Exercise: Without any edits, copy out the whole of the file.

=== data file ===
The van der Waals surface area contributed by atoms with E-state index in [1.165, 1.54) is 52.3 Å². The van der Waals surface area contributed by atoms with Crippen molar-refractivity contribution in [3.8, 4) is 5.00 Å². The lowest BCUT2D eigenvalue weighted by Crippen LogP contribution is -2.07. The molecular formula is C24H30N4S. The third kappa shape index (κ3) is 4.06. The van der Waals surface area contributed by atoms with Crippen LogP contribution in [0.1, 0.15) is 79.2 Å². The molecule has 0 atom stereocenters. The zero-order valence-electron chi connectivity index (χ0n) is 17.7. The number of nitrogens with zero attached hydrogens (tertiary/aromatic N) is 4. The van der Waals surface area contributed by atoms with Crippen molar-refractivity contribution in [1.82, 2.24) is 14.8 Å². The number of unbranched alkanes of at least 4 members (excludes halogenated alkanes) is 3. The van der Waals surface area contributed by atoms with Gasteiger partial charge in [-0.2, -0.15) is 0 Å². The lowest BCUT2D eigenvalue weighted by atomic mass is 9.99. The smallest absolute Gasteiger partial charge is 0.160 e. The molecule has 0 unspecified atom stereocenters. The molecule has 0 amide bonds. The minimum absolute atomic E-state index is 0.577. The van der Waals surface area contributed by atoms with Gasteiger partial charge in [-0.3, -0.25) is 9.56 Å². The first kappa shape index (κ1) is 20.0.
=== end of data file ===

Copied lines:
The van der Waals surface area contributed by atoms with E-state index in [1.165, 1.54) is 52.3 Å². The van der Waals surface area contributed by atoms with Crippen molar-refractivity contribution in [3.8, 4) is 5.00 Å². The lowest BCUT2D eigenvalue weighted by Crippen LogP contribution is -2.07. The molecular formula is C24H30N4S. The third kappa shape index (κ3) is 4.06. The van der Waals surface area contributed by atoms with Crippen LogP contribution in [0.1, 0.15) is 79.2 Å². The molecule has 0 atom stereocenters. The zero-order valence-electron chi connectivity index (χ0n) is 17.7. The number of nitrogens with zero attached hydrogens (tertiary/aromatic N) is 4. The van der Waals surface area contributed by atoms with Crippen molar-refractivity contribution in [1.82, 2.24) is 14.8 Å². The number of unbranched alkanes of at least 4 members (excludes halogenated alkanes) is 3. The van der Waals surface area contributed by atoms with Gasteiger partial charge in [-0.2, -0.15) is 0 Å². The lowest BCUT2D eigenvalue weighted by atomic mass is 9.99. The smallest absolute Gasteiger partial charge is 0.160 e. The molecule has 0 unspecified atom stereocenters. The molecule has 0 amide bonds. The minimum absolute atomic E-state index is 0.577. The van der Waals surface area contributed by atoms with Gasteiger partial charge in [-0.3, -0.25) is 9.56 Å². The first kappa shape index (κ1) is 20.0.